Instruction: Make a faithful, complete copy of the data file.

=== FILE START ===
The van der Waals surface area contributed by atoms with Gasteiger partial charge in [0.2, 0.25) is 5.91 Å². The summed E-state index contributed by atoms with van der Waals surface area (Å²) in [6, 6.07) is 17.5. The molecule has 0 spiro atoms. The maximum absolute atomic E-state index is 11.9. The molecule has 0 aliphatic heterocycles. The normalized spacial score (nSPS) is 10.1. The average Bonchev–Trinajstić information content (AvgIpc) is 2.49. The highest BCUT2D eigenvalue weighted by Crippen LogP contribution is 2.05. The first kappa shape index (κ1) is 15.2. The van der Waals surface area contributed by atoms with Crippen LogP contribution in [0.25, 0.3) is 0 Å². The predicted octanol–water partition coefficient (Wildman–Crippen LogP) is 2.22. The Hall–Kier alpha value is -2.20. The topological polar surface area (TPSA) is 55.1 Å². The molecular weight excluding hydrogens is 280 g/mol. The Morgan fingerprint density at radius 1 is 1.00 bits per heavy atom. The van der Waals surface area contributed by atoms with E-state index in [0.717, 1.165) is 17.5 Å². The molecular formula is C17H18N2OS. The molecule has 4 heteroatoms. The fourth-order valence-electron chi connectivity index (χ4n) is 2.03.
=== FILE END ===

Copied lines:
The van der Waals surface area contributed by atoms with Gasteiger partial charge in [0.2, 0.25) is 5.91 Å². The summed E-state index contributed by atoms with van der Waals surface area (Å²) in [6, 6.07) is 17.5. The molecule has 0 spiro atoms. The maximum absolute atomic E-state index is 11.9. The molecule has 0 aliphatic heterocycles. The normalized spacial score (nSPS) is 10.1. The average Bonchev–Trinajstić information content (AvgIpc) is 2.49. The highest BCUT2D eigenvalue weighted by Crippen LogP contribution is 2.05. The first kappa shape index (κ1) is 15.2. The van der Waals surface area contributed by atoms with Crippen LogP contribution in [0.25, 0.3) is 0 Å². The predicted octanol–water partition coefficient (Wildman–Crippen LogP) is 2.22. The Hall–Kier alpha value is -2.20. The topological polar surface area (TPSA) is 55.1 Å². The molecular weight excluding hydrogens is 280 g/mol. The Morgan fingerprint density at radius 1 is 1.00 bits per heavy atom. The van der Waals surface area contributed by atoms with E-state index in [0.717, 1.165) is 17.5 Å². The molecular formula is C17H18N2OS. The molecule has 4 heteroatoms. The fourth-order valence-electron chi connectivity index (χ4n) is 2.03.